i’m not exactly good at creating content for ue community but all the way around, as a person who just ask for content or tutorials, even tho i’m myself a software engineer, but anyways, i’m here for 2 things, i need help with a post process cel shading that i’ve been working around for a while, and collecting a bunch of information around the forums, i managed to get the cel shading for my game, but there are big problems here, first of all, this isn’t working on mobile, which is mandatory for me, and second, i made it to work on only rendered custom meshes, the reason why is because if i apply this to everything, my skyphere dissapears and i get an entirely black map, oh and a third one is that shadows aren’t applied on cel shaded objects
Are you using pixeldepth? Apparently it’s not supported in mobile post processes.
@Vasault I remember this [discussion](https://forums.unrealengine.com/showthread.php?127333-Need-help-with-a-sobel-edge-post-process-effect-(&p=617101&viewfull=1#post617101) and i was trying to explain you, that the way you modified the sobel kernel is the reason you are getting odd results. Instead of fiddling with the kernel internals, you should try a different approach in order to get the sobel effect working on the surfaces where you are willing to project it. I actually experimented with it, and gave you a solution that you should investigate more, and maybe you can ask for help if you don’t find it sufficient.
@xnihil0zer0: You can perhaps modify the engine in order to get access to the depth map on mobie? I actually never looked into this in details, but if you were missing this texture in the postprocess then it’s possible you can change a few things to overcome this issue.
no no dude, i mean i’m great with the outline effect, i’m currently working on cel shading effect now, two completely different post process effects
I have found if you apply a ceil() function in the color reduction the dark scenes will appear to be more bright, thus making the edges more prominent. I also mix the original color with the quantized version, that result in a nice inbetween imo.
In this implementation i use the depth channel to slowly fade out the edges at the distance, but it not really a neccessity. If you just use the world normal (instead of the postprocess colour input), you won’t get any sobel edges on the skysphere anyways. Also, the sky in a toon environment could just be simply a gradient background, you don’t really have to use images of clouds and whatnot, therefore the edge will not disturb the background, and will appear to be more prominent in the foreground objects.
a desaturation of the colors is exactly the method i was thinking but i wasn’t sure of the result, thanks for the blueprint and video showcasing this way to do it, i also found that uncharted 4 cel shading method is kinda the same process, is the reason why i didn’t want to use the 3 bars of colors to make it, because it turns out to be not friendly with any others lights like spotlight for example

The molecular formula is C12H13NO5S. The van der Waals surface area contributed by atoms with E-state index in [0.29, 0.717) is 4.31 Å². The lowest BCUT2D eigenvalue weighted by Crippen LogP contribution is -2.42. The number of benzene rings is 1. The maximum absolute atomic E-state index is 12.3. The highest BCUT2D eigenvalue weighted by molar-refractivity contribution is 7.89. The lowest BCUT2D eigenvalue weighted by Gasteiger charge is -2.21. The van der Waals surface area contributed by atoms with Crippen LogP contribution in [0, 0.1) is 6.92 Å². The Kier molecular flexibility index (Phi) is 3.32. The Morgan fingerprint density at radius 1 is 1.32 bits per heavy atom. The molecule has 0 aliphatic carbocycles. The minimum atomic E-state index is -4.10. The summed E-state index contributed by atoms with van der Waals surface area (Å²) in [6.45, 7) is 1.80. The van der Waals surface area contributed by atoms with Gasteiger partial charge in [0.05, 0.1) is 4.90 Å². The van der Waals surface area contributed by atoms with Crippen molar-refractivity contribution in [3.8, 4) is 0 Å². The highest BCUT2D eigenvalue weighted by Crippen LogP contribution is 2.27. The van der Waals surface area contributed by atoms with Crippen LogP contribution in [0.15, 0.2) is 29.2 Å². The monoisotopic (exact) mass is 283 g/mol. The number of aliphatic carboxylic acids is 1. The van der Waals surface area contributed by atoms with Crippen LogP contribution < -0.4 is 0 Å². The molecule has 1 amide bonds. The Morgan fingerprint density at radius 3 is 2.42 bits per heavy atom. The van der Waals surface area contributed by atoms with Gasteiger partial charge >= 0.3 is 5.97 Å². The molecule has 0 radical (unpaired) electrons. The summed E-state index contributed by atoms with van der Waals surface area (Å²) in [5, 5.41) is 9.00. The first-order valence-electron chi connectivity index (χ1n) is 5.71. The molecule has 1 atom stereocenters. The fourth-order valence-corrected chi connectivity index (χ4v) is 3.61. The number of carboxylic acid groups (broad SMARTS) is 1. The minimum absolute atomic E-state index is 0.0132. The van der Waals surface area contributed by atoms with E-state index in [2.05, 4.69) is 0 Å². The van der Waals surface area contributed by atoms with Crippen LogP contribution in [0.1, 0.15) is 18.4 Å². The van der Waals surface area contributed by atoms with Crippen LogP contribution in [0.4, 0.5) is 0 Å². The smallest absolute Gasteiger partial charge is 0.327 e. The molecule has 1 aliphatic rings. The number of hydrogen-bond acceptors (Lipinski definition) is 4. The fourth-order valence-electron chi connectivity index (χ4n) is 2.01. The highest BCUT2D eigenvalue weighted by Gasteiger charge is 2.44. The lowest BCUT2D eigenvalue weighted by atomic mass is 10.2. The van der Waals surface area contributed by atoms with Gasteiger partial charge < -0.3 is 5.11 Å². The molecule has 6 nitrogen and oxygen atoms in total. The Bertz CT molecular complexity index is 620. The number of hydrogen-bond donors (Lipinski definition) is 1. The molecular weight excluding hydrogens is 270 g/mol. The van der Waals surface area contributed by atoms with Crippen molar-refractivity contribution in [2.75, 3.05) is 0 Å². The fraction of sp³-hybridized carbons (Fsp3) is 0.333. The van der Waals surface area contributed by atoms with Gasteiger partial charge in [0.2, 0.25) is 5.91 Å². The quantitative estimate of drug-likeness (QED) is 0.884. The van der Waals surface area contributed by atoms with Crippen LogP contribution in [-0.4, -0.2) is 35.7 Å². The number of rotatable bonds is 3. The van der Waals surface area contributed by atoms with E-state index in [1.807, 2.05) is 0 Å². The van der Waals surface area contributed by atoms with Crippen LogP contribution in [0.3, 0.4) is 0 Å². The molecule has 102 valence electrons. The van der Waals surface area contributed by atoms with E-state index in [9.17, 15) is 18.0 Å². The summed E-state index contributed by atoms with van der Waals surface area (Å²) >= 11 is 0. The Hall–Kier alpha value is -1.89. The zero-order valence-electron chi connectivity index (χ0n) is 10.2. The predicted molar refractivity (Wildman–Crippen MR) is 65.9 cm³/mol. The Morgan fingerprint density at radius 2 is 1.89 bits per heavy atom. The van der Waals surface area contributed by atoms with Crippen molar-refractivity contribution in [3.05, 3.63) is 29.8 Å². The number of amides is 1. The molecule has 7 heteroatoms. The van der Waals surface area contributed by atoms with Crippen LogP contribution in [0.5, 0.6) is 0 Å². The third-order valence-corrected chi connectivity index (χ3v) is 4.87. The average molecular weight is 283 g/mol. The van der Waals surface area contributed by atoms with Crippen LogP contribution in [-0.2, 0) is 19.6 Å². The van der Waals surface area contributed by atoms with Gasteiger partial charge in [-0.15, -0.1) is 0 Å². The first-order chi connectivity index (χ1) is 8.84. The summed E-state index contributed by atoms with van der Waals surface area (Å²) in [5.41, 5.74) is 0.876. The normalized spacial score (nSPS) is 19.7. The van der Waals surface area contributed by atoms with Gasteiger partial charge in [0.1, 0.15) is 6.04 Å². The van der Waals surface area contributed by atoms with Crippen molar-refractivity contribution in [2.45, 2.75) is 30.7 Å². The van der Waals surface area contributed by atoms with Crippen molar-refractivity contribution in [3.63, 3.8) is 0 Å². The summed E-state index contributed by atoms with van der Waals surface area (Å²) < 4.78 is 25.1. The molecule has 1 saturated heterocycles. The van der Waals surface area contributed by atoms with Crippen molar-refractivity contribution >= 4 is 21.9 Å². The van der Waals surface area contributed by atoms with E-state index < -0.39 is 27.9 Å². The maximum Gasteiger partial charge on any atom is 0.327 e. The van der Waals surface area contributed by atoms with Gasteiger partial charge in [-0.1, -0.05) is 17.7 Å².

and once again, thanks for your help, i’m gonna credit you on my game
edit: oh well, it didn’t work blackout, i checked everything and it seems to be fine
You can monitor the individual nodes by simply pulling the end pin to the postprocess output, so you don’t have to guess what is happening at a particular point in the sequence. Anyways, it should work, you pry forgot to set something up correctly. I am using a depth map in the version above, but you don’t have to do that, so just simply disconnect the multiply and divide nodes around the ceil node, and just use 16.0 as a constant value for both operators. I also am mixing back the original content at the Add and Div/2 nodes, but you can pull the end node of (x*norm) mul result instead and that’s it.
This only is a cheap way to set the luminance, but it’s far from accurate. It’s better actually to split the channels according to the YCoCg color space, and you should be able to modify only the luminance Y channel. The engine already have this colorspace conversion thing implemented, it pry just not exposed to materials. However, this simple math code can be easily fitted into a custom node, only the math stuff is enough to Float3 as RGB in, Float3 as YCoCg is out. And then convert it back to RGB before outputing it to the postprocess node. I implemented both conversions in custom nodes and i can freely modify the luma this way.
I’m using a different gamma curve here, but the colorspace conversion really helps to use the full range of the luminance.https://youtube.com/watch?v=90qPpMaVNps
The banding gets too distracting to me. The clouds and the distant city at the outside scene are simply just disaster. Maybe a different quantize algorithm that weights more to the actual color differences (rather than only the luminance) would be a better way to set this up, but in the end the textures could really be the key to make the inkish effect more apparent on the entire scene and you don’t really have to quantize the color informations at all, the sobel should be enough that way.
sorry to bother you, but i have checked like 5 times now, and i don’t see what did i missed
Yes it looks all right, so it must be something wrong with the Custom node. I suspect that it contains no script but a 1.0f as a result, which makes this equation to produce just 0.0f for the multiplication, therefore the end result will be pitch black always. In the custom node you can write your own extraction of the sobel edges (using hlsl code syntax), but just fiddling with the SceneTexture:WorldNormal node you can get the same results as well (tho i’m fairly certain the custom node can perform faster in this computation).
i wish i could debug that part of the node so i can see what am i getting as result